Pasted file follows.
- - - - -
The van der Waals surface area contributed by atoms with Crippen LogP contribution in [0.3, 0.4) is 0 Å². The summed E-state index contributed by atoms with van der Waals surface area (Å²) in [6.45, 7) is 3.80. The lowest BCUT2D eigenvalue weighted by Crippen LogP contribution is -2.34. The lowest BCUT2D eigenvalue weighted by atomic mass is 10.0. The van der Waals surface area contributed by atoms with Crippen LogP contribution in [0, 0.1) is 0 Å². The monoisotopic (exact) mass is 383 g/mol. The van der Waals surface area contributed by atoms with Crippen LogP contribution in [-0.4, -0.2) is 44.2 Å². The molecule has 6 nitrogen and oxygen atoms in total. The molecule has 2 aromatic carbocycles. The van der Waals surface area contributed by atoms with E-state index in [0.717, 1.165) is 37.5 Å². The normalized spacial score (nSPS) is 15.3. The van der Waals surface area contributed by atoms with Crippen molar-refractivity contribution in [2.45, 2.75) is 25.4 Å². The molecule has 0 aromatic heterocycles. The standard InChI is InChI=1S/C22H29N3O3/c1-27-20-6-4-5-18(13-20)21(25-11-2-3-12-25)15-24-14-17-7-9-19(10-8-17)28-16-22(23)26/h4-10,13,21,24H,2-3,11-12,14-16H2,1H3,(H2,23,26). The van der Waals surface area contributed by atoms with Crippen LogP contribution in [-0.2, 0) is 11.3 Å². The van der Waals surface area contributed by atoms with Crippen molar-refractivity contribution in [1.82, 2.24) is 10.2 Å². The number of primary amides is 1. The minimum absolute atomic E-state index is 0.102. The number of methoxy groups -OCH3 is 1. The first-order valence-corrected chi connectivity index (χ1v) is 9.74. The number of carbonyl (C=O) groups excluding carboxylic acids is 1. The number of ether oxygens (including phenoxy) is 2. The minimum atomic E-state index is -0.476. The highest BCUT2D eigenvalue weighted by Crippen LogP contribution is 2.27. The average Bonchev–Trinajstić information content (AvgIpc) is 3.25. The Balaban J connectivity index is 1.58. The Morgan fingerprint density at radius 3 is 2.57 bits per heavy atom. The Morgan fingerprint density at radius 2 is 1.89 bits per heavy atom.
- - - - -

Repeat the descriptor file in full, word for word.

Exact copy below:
The van der Waals surface area contributed by atoms with Crippen LogP contribution in [0.3, 0.4) is 0 Å². The summed E-state index contributed by atoms with van der Waals surface area (Å²) in [6.45, 7) is 3.80. The lowest BCUT2D eigenvalue weighted by Crippen LogP contribution is -2.34. The lowest BCUT2D eigenvalue weighted by atomic mass is 10.0. The van der Waals surface area contributed by atoms with Crippen LogP contribution in [0, 0.1) is 0 Å². The monoisotopic (exact) mass is 383 g/mol. The van der Waals surface area contributed by atoms with Crippen LogP contribution in [-0.4, -0.2) is 44.2 Å². The molecule has 6 nitrogen and oxygen atoms in total. The molecule has 2 aromatic carbocycles. The van der Waals surface area contributed by atoms with E-state index in [0.717, 1.165) is 37.5 Å². The normalized spacial score (nSPS) is 15.3. The van der Waals surface area contributed by atoms with Crippen molar-refractivity contribution in [2.45, 2.75) is 25.4 Å². The molecule has 0 aromatic heterocycles. The standard InChI is InChI=1S/C22H29N3O3/c1-27-20-6-4-5-18(13-20)21(25-11-2-3-12-25)15-24-14-17-7-9-19(10-8-17)28-16-22(23)26/h4-10,13,21,24H,2-3,11-12,14-16H2,1H3,(H2,23,26). The van der Waals surface area contributed by atoms with Crippen LogP contribution in [-0.2, 0) is 11.3 Å². The van der Waals surface area contributed by atoms with Crippen molar-refractivity contribution in [1.82, 2.24) is 10.2 Å². The number of primary amides is 1. The minimum absolute atomic E-state index is 0.102. The number of methoxy groups -OCH3 is 1. The first-order valence-corrected chi connectivity index (χ1v) is 9.74. The number of carbonyl (C=O) groups excluding carboxylic acids is 1. The number of ether oxygens (including phenoxy) is 2. The minimum atomic E-state index is -0.476. The highest BCUT2D eigenvalue weighted by Crippen LogP contribution is 2.27. The average Bonchev–Trinajstić information content (AvgIpc) is 3.25. The Balaban J connectivity index is 1.58. The Morgan fingerprint density at radius 3 is 2.57 bits per heavy atom. The Morgan fingerprint density at radius 2 is 1.89 bits per heavy atom.